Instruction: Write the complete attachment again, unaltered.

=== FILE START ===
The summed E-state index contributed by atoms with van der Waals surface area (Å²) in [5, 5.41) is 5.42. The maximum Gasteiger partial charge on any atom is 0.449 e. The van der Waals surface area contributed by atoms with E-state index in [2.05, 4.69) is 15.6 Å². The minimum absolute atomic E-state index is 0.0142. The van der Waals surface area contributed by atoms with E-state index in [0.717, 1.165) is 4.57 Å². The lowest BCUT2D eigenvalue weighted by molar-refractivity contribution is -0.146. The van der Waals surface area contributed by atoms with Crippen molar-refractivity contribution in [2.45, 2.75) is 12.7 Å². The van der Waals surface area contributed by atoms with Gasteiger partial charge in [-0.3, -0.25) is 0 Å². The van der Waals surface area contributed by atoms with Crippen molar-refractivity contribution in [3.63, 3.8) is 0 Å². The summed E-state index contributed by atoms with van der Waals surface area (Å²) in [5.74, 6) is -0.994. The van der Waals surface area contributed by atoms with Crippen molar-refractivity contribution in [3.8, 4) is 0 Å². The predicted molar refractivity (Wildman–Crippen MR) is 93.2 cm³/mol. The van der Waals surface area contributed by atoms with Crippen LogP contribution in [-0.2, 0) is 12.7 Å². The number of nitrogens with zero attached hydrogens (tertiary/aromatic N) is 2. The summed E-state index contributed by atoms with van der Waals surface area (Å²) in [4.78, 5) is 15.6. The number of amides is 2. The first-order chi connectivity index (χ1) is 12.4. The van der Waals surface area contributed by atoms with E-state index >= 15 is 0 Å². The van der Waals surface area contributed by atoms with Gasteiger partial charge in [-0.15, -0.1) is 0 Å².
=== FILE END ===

The summed E-state index contributed by atoms with van der Waals surface area (Å²) in [5, 5.41) is 5.42. The maximum Gasteiger partial charge on any atom is 0.449 e. The van der Waals surface area contributed by atoms with E-state index in [2.05, 4.69) is 15.6 Å². The minimum absolute atomic E-state index is 0.0142. The van der Waals surface area contributed by atoms with E-state index in [0.717, 1.165) is 4.57 Å². The lowest BCUT2D eigenvalue weighted by molar-refractivity contribution is -0.146. The van der Waals surface area contributed by atoms with Crippen molar-refractivity contribution in [2.45, 2.75) is 12.7 Å². The van der Waals surface area contributed by atoms with Gasteiger partial charge in [-0.3, -0.25) is 0 Å². The van der Waals surface area contributed by atoms with Crippen molar-refractivity contribution in [3.63, 3.8) is 0 Å². The summed E-state index contributed by atoms with van der Waals surface area (Å²) in [5.74, 6) is -0.994. The van der Waals surface area contributed by atoms with Crippen molar-refractivity contribution in [3.8, 4) is 0 Å². The predicted molar refractivity (Wildman–Crippen MR) is 93.2 cm³/mol. The van der Waals surface area contributed by atoms with Crippen LogP contribution in [-0.2, 0) is 12.7 Å². The number of nitrogens with zero attached hydrogens (tertiary/aromatic N) is 2. The summed E-state index contributed by atoms with van der Waals surface area (Å²) in [4.78, 5) is 15.6. The number of amides is 2. The first-order chi connectivity index (χ1) is 12.4. The van der Waals surface area contributed by atoms with E-state index >= 15 is 0 Å². The van der Waals surface area contributed by atoms with Gasteiger partial charge in [-0.15, -0.1) is 0 Å².